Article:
Comic Art Buyer’s Guide
Comic books come and go. It is the nature of the industry that as interest ebbs and flows, so do the comic books which contain our favorite characters. Where a fan might be able to get Animal Man or Iron Fist comics one month, those characters may be out of vogue the very next month and might not show up again for a very long time. Still, what's a super fan to do if he or she really loves a character? Well, the simple solution would be to make that character's adventures a part of your life forever. Where comics may come and go, comic book art is forever. We wanted to help those attending San Diego Comic-Con (and other conventions this year) with their purchases this year by providing a handy buyer's guide for comic art.
Not everyone has a whole ton of disposable income these days, but some are still going to want to get a bit of art to hang on their walls. That is why the first thing up is prints. If you love a certain artist, like David Mack or Peter Nguyen, but can’t afford to purchase an original piece, or said artist only works in digital formats, your best option is prints. Often times prints will be done in limited runs and will cost anywhere between twenty and fifty bucks. The artists will throw their John Hancock’s on the thing and you will have a great piece to decorate your walls with.
Before you really get out and searching for that perfect piece of art, check out the list of artists who have set up shop in Artists' Alley. It's really easy to see if some of your favorite creators are going to be there, and what better source to get a piece of original art from than the person who made it in the first place? The artists are always happy to greet fans and talk about their work.
Know who inks your favorite books. Often times many of the interior pages end up in the hands of the inkers. Sure you won’t necessarily be getting the piece from the hand that drew it in the first place, but it is coming from someone very important in the process. The other great thing about hunting down inkers is they will often have a wide variety of pages from different creators. If you happen to love Ian Churchill’s art and look for him at the convention, you will likely come up short, but his inker Norm Rapmund normally has pieces.
There are a lot of comic art retailers at the convention from Blue Line Art to Albert Moy. These guys have been doing this for decades. Another source for variety and a place to get art by creators who aren’t at the con for various reasons, many of them actually have some artists exclusively. These retailers are always happy to help you find that perfect piece. Just remember though, you may pay a little more with one of these guys over an artist directly, since they have to bring in some profit.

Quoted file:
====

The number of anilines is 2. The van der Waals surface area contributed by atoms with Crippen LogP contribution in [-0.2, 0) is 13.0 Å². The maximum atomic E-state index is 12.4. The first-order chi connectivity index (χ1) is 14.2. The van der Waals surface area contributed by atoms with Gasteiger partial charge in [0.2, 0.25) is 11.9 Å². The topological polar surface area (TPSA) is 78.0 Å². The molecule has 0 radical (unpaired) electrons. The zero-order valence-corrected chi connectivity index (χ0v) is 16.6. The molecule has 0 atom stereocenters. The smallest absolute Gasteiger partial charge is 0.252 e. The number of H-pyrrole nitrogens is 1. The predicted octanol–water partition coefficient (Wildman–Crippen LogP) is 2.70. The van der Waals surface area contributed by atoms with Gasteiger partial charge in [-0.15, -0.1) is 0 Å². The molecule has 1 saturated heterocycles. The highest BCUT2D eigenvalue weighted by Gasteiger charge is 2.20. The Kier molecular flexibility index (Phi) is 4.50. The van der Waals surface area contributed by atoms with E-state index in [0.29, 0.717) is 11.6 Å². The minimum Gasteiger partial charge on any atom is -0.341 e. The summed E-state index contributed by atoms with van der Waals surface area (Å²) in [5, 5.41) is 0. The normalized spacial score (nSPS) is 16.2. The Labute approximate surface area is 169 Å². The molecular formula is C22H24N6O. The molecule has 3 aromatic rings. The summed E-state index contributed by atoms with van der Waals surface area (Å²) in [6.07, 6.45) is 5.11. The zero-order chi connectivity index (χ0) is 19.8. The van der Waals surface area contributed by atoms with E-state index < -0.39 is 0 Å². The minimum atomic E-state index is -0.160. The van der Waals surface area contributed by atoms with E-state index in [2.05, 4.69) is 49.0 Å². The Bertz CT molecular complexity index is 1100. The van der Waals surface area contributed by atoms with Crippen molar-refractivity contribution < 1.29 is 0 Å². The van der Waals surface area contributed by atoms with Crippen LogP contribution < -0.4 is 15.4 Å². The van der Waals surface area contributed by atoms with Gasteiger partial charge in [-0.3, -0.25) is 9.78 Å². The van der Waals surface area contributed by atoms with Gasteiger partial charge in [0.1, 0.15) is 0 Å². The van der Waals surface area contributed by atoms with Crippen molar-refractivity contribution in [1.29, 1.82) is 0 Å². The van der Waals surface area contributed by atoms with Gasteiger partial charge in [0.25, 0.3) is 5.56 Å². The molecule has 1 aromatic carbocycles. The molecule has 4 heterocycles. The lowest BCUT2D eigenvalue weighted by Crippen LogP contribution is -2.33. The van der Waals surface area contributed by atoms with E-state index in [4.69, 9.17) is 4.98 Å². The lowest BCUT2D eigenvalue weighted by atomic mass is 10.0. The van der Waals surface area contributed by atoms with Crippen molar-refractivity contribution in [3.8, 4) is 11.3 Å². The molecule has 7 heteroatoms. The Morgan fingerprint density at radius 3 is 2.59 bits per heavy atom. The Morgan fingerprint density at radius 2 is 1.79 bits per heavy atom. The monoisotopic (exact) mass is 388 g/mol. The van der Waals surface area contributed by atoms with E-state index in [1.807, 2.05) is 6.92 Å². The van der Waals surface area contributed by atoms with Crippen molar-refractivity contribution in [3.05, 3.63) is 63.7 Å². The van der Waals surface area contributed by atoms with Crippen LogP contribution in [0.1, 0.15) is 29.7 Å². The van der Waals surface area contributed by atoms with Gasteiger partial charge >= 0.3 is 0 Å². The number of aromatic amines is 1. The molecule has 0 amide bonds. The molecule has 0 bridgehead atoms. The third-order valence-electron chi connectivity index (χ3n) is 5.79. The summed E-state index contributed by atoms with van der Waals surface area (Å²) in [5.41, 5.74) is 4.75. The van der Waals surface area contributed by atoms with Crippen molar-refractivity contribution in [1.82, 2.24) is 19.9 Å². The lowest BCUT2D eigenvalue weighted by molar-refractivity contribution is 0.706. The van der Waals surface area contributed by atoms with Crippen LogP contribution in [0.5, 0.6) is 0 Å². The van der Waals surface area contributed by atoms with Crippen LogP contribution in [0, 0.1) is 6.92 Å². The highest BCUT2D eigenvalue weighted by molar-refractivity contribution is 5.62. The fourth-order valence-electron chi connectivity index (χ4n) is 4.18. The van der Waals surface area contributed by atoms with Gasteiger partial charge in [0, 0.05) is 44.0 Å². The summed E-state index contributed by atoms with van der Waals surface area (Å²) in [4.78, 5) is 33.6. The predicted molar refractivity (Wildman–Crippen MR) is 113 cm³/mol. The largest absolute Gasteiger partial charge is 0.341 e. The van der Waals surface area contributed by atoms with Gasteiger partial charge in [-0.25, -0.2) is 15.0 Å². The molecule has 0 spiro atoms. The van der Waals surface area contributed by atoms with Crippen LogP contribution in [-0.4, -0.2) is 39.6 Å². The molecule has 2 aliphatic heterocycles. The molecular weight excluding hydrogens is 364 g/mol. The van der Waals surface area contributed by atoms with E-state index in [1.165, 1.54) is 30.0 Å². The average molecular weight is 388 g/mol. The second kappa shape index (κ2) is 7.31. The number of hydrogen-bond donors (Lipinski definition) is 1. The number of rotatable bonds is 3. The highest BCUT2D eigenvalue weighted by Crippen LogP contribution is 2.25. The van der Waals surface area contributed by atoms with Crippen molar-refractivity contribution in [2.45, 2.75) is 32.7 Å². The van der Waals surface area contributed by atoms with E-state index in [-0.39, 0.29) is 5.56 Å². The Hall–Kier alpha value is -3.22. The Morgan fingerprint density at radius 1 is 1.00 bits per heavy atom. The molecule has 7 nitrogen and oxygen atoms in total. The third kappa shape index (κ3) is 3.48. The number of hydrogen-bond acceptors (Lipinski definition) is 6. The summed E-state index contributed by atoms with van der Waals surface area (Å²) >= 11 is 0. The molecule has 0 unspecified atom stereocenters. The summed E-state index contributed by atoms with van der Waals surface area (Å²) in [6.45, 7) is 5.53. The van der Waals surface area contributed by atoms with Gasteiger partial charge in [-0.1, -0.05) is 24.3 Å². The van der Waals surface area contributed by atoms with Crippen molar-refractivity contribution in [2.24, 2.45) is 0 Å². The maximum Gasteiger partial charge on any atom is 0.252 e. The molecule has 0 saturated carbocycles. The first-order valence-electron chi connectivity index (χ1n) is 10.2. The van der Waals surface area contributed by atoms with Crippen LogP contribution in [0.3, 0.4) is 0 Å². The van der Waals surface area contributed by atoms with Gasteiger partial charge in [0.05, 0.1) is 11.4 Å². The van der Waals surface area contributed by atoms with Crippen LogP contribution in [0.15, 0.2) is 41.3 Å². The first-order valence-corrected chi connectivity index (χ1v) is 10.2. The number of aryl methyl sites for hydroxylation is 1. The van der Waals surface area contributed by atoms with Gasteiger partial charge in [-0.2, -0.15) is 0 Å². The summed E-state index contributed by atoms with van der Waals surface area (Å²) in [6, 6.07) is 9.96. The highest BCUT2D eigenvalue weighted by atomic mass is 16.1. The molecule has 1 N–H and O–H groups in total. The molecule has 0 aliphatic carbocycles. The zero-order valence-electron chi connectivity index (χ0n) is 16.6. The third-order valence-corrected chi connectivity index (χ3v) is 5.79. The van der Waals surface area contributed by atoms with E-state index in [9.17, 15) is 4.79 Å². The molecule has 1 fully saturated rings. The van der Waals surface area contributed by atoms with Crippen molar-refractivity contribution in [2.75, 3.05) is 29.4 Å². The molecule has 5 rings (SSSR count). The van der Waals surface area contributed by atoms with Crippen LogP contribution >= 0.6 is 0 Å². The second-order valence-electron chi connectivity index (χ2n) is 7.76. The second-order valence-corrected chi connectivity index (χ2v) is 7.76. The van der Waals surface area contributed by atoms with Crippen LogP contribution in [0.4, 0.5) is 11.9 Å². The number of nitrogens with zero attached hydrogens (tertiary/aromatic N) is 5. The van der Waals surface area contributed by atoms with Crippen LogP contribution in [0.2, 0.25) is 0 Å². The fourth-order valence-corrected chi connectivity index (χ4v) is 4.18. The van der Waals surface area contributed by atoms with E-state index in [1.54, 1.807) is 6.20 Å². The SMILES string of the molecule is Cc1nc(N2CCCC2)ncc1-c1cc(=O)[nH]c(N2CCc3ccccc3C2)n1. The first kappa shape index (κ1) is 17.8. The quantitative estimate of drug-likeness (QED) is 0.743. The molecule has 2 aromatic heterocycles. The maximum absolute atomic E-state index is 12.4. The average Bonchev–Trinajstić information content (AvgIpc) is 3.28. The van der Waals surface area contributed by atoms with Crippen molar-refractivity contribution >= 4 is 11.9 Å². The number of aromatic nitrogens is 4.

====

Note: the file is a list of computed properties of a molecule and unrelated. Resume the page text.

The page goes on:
Not every artist worth seeing is in Artists' Alley. Many of the more indie creators are chilling in the small press area. These guys may not be some of the most well-known artists in the game, but they often have great stuff at reasonable prices. Many of them are legends in their own ways. Shannon Wheeler (Too Much Coffee Man), Dan Parent (Archie) and Sergio Aragones (Groo) are often set up in the small press area with art for sale.
Always bring cash with you and stock up before the convention. Lots of artists and some venders will give you a break if you are paying in cash. This prevents them from having to pay extra fees on their end for the credit card use. It is also good to get your money before entering the convention center. There are ATMs but they charge a hefty fee.
There are all sorts of different types of pages to purchase. A basic interior page may get you the most bang for your buck. They are the most abundant in a comic, but also often have a lot going on. Splash pages (one big picture) are great, but they will cost a little more. The more time an artist spends on a page the pricier it will be. That then brings up the two page spread. These are cool wall hangings but again, they take up the time of two pages and cost more. Finally, covers are the most expensive. If you want a cover be prepared to shell out some dough.
Some artists aren’t going to have booths, but they will have a presence at the convention via signings at their publishers. They often bring pages for sale to these events, so check the publishers each and every day to see who their singings will be. They are almost always posted at the booths. Keep in mind, some of these signings are ticketed so you may not be able to get in.
If all else fails and you can’t get that special piece of art you are looking for, fear not! There's always the Internet. So many artists have some sort of net presence now that it is simple enough to find them online and ask to purchase art. If you go this way, don’t be surprised if they ask for a cashier’s check.
The hunt for art and other items can become all-consuming at big conventions. Don’t let it ruin your time. If you walk away with nothing but a smile on your face and a story to tell, then you have had a great comic-con experience. Don’t get too caught up in the insanity. Also, stay hydrated and fed. Thirsty, hungry people are cranky people.
For more San Diego Comic-Con Prep Week posts, click here.